5 Questions: Miami at Ohio State

Every week we preview key areas for the Buckeyes in their next game, starting with their clash with the Miami RedHawks. This week we are wondering about the offenses, both in the red zone and in general, as well as pass protection and pass catching.

1. How will the new Ohio State offense perform?

This was really the only choice for a first question of the season, wasn't it? Urban Meyer's spread offense has been a hot topic since he was hired last November (and maybe before). It brings with it a certain amount of excitement and curiosity as fans are not sure what to expect from an attack that has been very effective at three different previous stops but never contained quite the combination of players it does in Columbus this season.

The coaching staff presents a bit of a mystery, too, as Meyer has not previously worked with co-offensive coordinators Tom Herman and Ed Warinner.

"That's probably the biggest difference going into this one," Meyer said. "Usually I've had some – not some, complete – continuity on offense. And now this is completely new."

2. Who will step up as far as pass catchers?

Meyer said Tuesday he feels comfortable with the Ohio State offensive line but not the skill players on the perimeter. That came as little surprise as his dissatisfaction with the OSU wide receivers has been documented since nearly the beginning of his time in Columbus.

Saturday presents the first chance for someone to emerge from a still pretty young group. The first crack figures to go to starters Corey "Philly" Brown and Devin Smith on the outside with Jake Stoneburner taking over the newly permanent slot position. Meyer said he expects to get a good look at true freshman Mike Thomas, too, while Evan Spencer, Chris Fields and T.Y. Williams figure to try to make an impression if given the opportunity.

Senior cornerback Travis Howard said to keep an eye on Brown in particular.

"The coaches try to get the ball to him any chance they can," Howard said.

3. Can the Miami passing game do serious damage?

Ohio State has a veteran secondary with all four starters back from last season, but the unit has a lot to prove after finishing eighth in the Big Ten (53rd overall) last season in pass efficiency defense. Tackling and pursuit angles were at times issues, especially in losses to Miami (Fla.), Nebraska and Michigan.

The RedHawks present a stiff challenge to start this season as quarterback Zac Dysert will head to the Horseshoe looking to add to his career total of 8,530 passing yards. His favorite target, Nick Harwell, is back as well after averaging 129.6 yards receiving per game in 2011. That figure was second in the nation to Jordan White of Western Michigan.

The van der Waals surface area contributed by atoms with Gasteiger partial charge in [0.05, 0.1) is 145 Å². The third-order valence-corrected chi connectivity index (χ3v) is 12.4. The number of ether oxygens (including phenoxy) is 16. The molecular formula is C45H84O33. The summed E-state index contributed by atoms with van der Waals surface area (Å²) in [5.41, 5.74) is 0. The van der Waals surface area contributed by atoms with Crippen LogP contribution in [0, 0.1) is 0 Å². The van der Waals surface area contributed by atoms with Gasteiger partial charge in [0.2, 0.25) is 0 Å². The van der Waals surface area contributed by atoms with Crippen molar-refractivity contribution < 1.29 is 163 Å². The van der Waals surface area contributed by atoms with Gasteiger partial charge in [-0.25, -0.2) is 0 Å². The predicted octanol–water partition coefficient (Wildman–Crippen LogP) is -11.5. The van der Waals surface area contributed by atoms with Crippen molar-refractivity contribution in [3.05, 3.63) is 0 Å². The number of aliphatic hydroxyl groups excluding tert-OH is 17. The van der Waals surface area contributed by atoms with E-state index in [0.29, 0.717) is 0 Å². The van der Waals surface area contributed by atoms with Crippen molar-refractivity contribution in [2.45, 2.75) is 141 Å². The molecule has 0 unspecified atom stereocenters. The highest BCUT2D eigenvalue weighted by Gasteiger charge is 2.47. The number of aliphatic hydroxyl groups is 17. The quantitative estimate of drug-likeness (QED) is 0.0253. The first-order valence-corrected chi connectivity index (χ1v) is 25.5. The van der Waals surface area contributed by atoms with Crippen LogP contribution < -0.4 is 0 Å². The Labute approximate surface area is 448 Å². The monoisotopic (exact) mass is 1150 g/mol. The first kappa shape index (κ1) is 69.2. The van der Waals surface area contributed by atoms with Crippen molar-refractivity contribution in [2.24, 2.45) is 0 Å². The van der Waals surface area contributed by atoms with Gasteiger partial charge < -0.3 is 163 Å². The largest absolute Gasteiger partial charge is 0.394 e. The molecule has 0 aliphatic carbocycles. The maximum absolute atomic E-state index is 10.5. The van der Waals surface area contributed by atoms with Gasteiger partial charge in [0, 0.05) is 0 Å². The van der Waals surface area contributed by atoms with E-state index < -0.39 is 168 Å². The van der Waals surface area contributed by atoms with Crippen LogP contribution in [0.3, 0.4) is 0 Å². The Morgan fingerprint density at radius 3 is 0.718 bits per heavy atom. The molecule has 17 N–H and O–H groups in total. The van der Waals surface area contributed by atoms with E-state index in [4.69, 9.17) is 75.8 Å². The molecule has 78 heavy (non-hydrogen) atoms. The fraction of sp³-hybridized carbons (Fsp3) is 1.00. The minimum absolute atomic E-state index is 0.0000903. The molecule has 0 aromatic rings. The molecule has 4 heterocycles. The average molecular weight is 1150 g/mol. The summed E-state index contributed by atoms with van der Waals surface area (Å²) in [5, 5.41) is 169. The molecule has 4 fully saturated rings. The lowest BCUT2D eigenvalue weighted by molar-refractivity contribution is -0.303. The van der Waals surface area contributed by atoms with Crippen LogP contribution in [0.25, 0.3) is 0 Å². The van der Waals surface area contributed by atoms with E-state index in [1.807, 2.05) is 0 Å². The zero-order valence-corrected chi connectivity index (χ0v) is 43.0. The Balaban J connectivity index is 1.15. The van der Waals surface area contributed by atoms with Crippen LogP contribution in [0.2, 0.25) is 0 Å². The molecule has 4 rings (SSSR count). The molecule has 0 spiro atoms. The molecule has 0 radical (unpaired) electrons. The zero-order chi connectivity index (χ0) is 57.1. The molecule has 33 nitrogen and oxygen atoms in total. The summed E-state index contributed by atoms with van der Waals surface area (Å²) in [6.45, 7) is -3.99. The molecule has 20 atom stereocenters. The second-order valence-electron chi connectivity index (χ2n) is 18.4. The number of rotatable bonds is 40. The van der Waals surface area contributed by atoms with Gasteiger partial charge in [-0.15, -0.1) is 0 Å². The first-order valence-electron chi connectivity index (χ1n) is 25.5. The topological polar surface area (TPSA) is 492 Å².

4. Which team will be better in the red zone?

Miami was 14th in the country in passing yards (299.1 per game) and 29th in passing efficiency (143.7) last season but struggled to put points on the board (21.3 per game, 103rd nationally). The nation's worst running game certainly did not help, but another likely culprit in the disparity of success could have been red zone offense. The RedHawks were 104th in the nation with a 72-percent scoring rate.

On the flip side, red-zone scoring is part of Meyer's Plan To Win that permeates his program.

"That's the money down," Meyer said. "On offense we get paid to score touchdowns, not kick field goals. We spend a lot of time down there."

5. What about pass protection?

Keeping the quarterback safe was no easy task for the Buckeyes last season as they allowed 3.54 sacks per game in 2011, a total of 46 that is all the more eye-opening considering the team's quarterbacks only attempted 245 passes all season.

Miami actually allowed more sacks last season (47, or 3.92 per game) but the RedHawks attempted nearly twice as many throws (459).

Improving the pass rush has been a point of emphasis during spring football and preseason camp for Ohio State, which managed only 23 sacks last season.

A return by senior defensive end Nathan Williams could bolster the Buckeyes in that area, but how much he is able to contribute remains to be seen.

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